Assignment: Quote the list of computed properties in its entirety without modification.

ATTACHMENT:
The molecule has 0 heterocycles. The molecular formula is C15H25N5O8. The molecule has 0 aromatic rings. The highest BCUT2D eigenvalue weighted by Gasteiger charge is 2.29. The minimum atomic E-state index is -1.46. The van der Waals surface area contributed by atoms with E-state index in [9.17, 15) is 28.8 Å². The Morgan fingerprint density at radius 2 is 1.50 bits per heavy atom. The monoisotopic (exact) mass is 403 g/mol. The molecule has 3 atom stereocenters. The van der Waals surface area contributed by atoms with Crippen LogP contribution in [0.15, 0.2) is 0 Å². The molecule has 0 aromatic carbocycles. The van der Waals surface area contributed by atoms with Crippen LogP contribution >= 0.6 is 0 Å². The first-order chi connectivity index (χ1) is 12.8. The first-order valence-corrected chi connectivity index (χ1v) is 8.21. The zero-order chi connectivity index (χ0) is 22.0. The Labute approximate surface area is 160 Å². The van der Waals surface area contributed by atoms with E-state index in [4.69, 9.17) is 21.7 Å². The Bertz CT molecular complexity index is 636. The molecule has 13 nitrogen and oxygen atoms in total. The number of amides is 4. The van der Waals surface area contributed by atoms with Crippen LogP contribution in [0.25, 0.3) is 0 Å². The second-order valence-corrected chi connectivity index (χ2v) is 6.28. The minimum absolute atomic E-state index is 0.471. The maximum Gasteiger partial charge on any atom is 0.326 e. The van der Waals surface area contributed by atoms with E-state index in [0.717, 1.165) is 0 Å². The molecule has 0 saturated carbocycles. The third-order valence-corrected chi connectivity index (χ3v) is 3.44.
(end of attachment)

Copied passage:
The molecule has 0 heterocycles. The molecular formula is C15H25N5O8. The molecule has 0 aromatic rings. The highest BCUT2D eigenvalue weighted by Gasteiger charge is 2.29. The minimum atomic E-state index is -1.46. The van der Waals surface area contributed by atoms with E-state index in [9.17, 15) is 28.8 Å². The Morgan fingerprint density at radius 2 is 1.50 bits per heavy atom. The monoisotopic (exact) mass is 403 g/mol. The molecule has 3 atom stereocenters. The van der Waals surface area contributed by atoms with Crippen LogP contribution in [0.15, 0.2) is 0 Å². The molecule has 0 aromatic carbocycles. The van der Waals surface area contributed by atoms with Crippen LogP contribution >= 0.6 is 0 Å². The first-order chi connectivity index (χ1) is 12.8. The first-order valence-corrected chi connectivity index (χ1v) is 8.21. The zero-order chi connectivity index (χ0) is 22.0. The Labute approximate surface area is 160 Å². The van der Waals surface area contributed by atoms with E-state index in [4.69, 9.17) is 21.7 Å². The Bertz CT molecular complexity index is 636. The molecule has 13 nitrogen and oxygen atoms in total. The number of amides is 4. The van der Waals surface area contributed by atoms with Crippen LogP contribution in [0.25, 0.3) is 0 Å². The second-order valence-corrected chi connectivity index (χ2v) is 6.28. The minimum absolute atomic E-state index is 0.471. The maximum Gasteiger partial charge on any atom is 0.326 e. The van der Waals surface area contributed by atoms with E-state index in [0.717, 1.165) is 0 Å². The molecule has 0 saturated carbocycles. The third-order valence-corrected chi connectivity index (χ3v) is 3.44.